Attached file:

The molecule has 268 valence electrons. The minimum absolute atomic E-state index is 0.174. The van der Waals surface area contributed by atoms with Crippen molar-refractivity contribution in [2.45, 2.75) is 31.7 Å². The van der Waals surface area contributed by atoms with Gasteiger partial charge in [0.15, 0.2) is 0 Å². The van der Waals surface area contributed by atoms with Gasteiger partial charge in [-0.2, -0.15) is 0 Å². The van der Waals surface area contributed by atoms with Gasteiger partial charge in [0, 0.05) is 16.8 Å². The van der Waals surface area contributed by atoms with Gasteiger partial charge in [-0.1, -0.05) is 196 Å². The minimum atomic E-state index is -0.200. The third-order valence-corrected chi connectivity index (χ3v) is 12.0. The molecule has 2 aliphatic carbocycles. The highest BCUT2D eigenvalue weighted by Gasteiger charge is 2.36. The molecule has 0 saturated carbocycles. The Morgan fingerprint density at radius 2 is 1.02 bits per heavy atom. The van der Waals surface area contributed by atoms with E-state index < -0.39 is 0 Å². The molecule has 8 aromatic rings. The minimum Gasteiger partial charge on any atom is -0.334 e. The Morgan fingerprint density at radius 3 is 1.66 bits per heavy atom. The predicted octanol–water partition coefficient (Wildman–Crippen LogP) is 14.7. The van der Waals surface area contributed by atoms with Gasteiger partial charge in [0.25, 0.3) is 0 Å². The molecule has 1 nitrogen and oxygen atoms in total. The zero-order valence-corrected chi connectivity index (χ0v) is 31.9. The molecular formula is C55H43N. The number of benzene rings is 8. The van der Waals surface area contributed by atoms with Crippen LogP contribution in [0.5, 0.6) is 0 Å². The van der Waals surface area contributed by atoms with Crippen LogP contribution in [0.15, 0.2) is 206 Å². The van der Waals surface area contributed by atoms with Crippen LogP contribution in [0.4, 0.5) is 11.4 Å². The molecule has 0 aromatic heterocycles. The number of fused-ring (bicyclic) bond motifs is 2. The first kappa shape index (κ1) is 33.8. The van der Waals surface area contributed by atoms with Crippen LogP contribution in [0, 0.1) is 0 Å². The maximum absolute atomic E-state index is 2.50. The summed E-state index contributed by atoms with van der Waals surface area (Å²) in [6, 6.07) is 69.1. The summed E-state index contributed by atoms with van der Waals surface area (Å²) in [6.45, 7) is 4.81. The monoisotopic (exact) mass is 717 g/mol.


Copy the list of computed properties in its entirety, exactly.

The molecule has 268 valence electrons. The minimum absolute atomic E-state index is 0.174. The van der Waals surface area contributed by atoms with Crippen molar-refractivity contribution in [2.45, 2.75) is 31.7 Å². The van der Waals surface area contributed by atoms with Gasteiger partial charge in [0.15, 0.2) is 0 Å². The van der Waals surface area contributed by atoms with Gasteiger partial charge in [-0.2, -0.15) is 0 Å². The van der Waals surface area contributed by atoms with Gasteiger partial charge in [0, 0.05) is 16.8 Å². The van der Waals surface area contributed by atoms with Gasteiger partial charge in [-0.1, -0.05) is 196 Å². The minimum atomic E-state index is -0.200. The third-order valence-corrected chi connectivity index (χ3v) is 12.0. The molecule has 2 aliphatic carbocycles. The highest BCUT2D eigenvalue weighted by Gasteiger charge is 2.36. The molecule has 0 saturated carbocycles. The Morgan fingerprint density at radius 2 is 1.02 bits per heavy atom. The van der Waals surface area contributed by atoms with E-state index < -0.39 is 0 Å². The molecule has 8 aromatic rings. The minimum Gasteiger partial charge on any atom is -0.334 e. The Morgan fingerprint density at radius 3 is 1.66 bits per heavy atom. The predicted octanol–water partition coefficient (Wildman–Crippen LogP) is 14.7. The van der Waals surface area contributed by atoms with Gasteiger partial charge in [0.25, 0.3) is 0 Å². The molecule has 1 nitrogen and oxygen atoms in total. The zero-order valence-corrected chi connectivity index (χ0v) is 31.9. The molecular formula is C55H43N. The number of benzene rings is 8. The van der Waals surface area contributed by atoms with Crippen LogP contribution in [0.5, 0.6) is 0 Å². The van der Waals surface area contributed by atoms with Crippen LogP contribution in [0.15, 0.2) is 206 Å². The van der Waals surface area contributed by atoms with Crippen LogP contribution in [0.4, 0.5) is 11.4 Å². The molecule has 0 aromatic heterocycles. The number of fused-ring (bicyclic) bond motifs is 2. The first kappa shape index (κ1) is 33.8. The van der Waals surface area contributed by atoms with Crippen LogP contribution in [0, 0.1) is 0 Å². The maximum absolute atomic E-state index is 2.50. The summed E-state index contributed by atoms with van der Waals surface area (Å²) in [6, 6.07) is 69.1. The summed E-state index contributed by atoms with van der Waals surface area (Å²) in [6.45, 7) is 4.81. The monoisotopic (exact) mass is 717 g/mol.